East and Central African Journal of Surgery, Vol. 12, No. 2, November/December 2006, pp. 36-39Neonatal Surgical Emergencies at Moi Teaching and Referral Hospital in Eldoret -Kenya.
R. Tenge-Kuremu, P.W. Kituyi, C .N. Tenge, J. Kerubo.
Moi University teaching Hospital, Eldoret, Kenya
Correspondence to: Dr. Robert Kuremu, Email: email@example.com.
Code Number: js07036
Background: Success in the management of neonatal surgical emergencies depends on prompt diagnosis, adequate resuscitation, good nursing care, safe anaesthesia and competent surgery. Considering that centres for paediatric surgery are few in the developing world, an added requirement is application of the principles of neonatal transport, when neonates are transported to these centres from wherever they are born. These are the challenges that Moi Teaching & Referral Hospital (MTRH) faces in the provision of emergency service to neonates. The hospital serves the Western Kenya region with a population of about 15 million. This study was aimed at determining the pattern and the outcome of neonatal emergency surgery at MTRH.
Surgery and anaesthesia of neonates evokes responses that are unique. Overriding questions in the family concerned are: whether the infant will survive the stress of surgery and anaesthesia, and whether the one with the prevailing, particularly congenital, anomaly will revert to normal. Just as infant mortality rate measures the quality of life and health care in a country, success of neonatal surgery is an audit of health delivery by any institution. The challenges of offering neonatal surgical service in Western Kenya are similar to other parts of the developing world. Limited human and material resources, poor infrastructure and problems of poverty have had a negative impact on its implementation1 .
MTRH is the second national referral and university teaching hospital in Kenya, serving the western region with a population of about 13 million, mainly rural peasant farmers. Development of infrastructure has not kept pace to match the status and expectations. Before July 2003, neonatal surgery in Eldoret was a narrow range of procedures by general surgeons. Since then there has been an increase in the range and volume of neonatal surgical procedures occasioned by the presence of a paediatric surgeon. As expected challenges have emerged threatening the establishment of this service.
This study was done to assess the outcome of emergency neonatal surgery at MTRH with a view to providing solutions for improved care in the years to come. The specific objectives were to determine the pattern of neonatal emergencies, assess the management of these emergencies and determine the outcome.Materials and Methods
This retrospective study was carried out at MTRH. The study population included all neonates with emergencies managed by the paediatric surgical service between July 2003 and July 2006. Secondary data was sourced from the theatre register and patients’ files.
Files with inadequate information were excluded from the analysis.Results
There were 69 neonatal surgical emergencies (operations) representing 10% of all paediatric surgical operations done by the paediatric surgical service. Of these only 56 files were complete for analysis.
Of the 56 neonates, 35 were male and 21 female giving a male to female ratio of 1.7:1. The median age of presentation was 3 days with a range of 1-22 days. Referrals from other hospitals were 32 (60%). Ten (34%) of the referrals were delivered at home then presented to peripheral health units. The pattern of anomalies and weight distribution are shown in tables I & II respectively.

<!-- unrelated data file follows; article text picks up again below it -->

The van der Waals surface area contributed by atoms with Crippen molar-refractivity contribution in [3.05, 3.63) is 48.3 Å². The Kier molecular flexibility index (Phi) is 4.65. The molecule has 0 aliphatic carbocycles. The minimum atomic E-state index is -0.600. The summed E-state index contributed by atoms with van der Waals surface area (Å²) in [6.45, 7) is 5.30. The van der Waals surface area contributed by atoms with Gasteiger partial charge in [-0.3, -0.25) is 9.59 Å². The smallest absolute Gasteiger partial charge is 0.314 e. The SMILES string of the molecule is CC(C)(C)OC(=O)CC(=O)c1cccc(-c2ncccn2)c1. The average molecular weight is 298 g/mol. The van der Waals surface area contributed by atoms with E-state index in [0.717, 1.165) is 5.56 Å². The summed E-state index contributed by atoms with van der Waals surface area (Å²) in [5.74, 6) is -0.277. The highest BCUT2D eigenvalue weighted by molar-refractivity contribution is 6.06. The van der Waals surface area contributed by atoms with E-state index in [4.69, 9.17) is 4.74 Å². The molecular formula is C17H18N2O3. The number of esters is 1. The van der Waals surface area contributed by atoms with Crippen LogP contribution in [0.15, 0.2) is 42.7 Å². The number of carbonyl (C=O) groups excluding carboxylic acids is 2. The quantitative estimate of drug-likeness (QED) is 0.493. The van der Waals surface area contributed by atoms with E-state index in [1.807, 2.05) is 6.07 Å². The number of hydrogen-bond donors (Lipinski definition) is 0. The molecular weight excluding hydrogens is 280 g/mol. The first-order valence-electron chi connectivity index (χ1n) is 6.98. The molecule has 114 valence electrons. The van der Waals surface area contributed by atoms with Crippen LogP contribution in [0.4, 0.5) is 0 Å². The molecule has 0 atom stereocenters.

Table 1. Anomalies and Overall Mortality.
Table 2. Weight distribution of neonates presenting for emergency surgery at MTRH
Applications of principles of neonatal transport fell short of the expected in a significant number as shown below:-
A neonate with a surgical emergency presents formidable challenges in patient care, particularly in a resource poor environment like MTRH. Evolution of sophisticated neonatal intensive care units (NICU), early detection of numerous anomalies by prenatal ultrasound, development of high risk obstetric centres, and development of parenteral nutrition2 in developed economies uplifted the service to newer levels enabling survival of neonates with congenital anomalies and surgical problems that were initially considered fatal. In our environment, outcome of neonatal surgery has been disappointing3,4 for the above developments are in rudimentary stages or non-existent. It is noted with concern that over the past decade, neonatal mortality rate (NMR) and peri-natal mortality (PMR) in developing countries, especially in Sub-Saharan Africa, has failed to decline substantially5. This stems from problems of inaccessible antenatal and qualified obstetric care for the rural majority, poor community support services for neonatal care and inefficient and weak referral systems. A significant proportion of neonates were delivered at home and went through the inefficient referral system with poor application of principles of neonatal transport. The unskilled environment in which they were delivered does not lend itself to appropriate provision of initial care for a neonate with a surgical emergency. These factors have a synergistic effect compromising the care and survival of neonates hence the higher mortality among referrals. It is worrying to note that over the period of the study only a small number of neonates requiring to be referred e.g. with oesophageal atresia, were seen at MTRH when by incidence a bigger number was expected. This supports the assertion that the number of neonates requiring treatment and eventually receive it are only but a tip of the iceberg5. Most neonates born in the third world do not receive medical attention.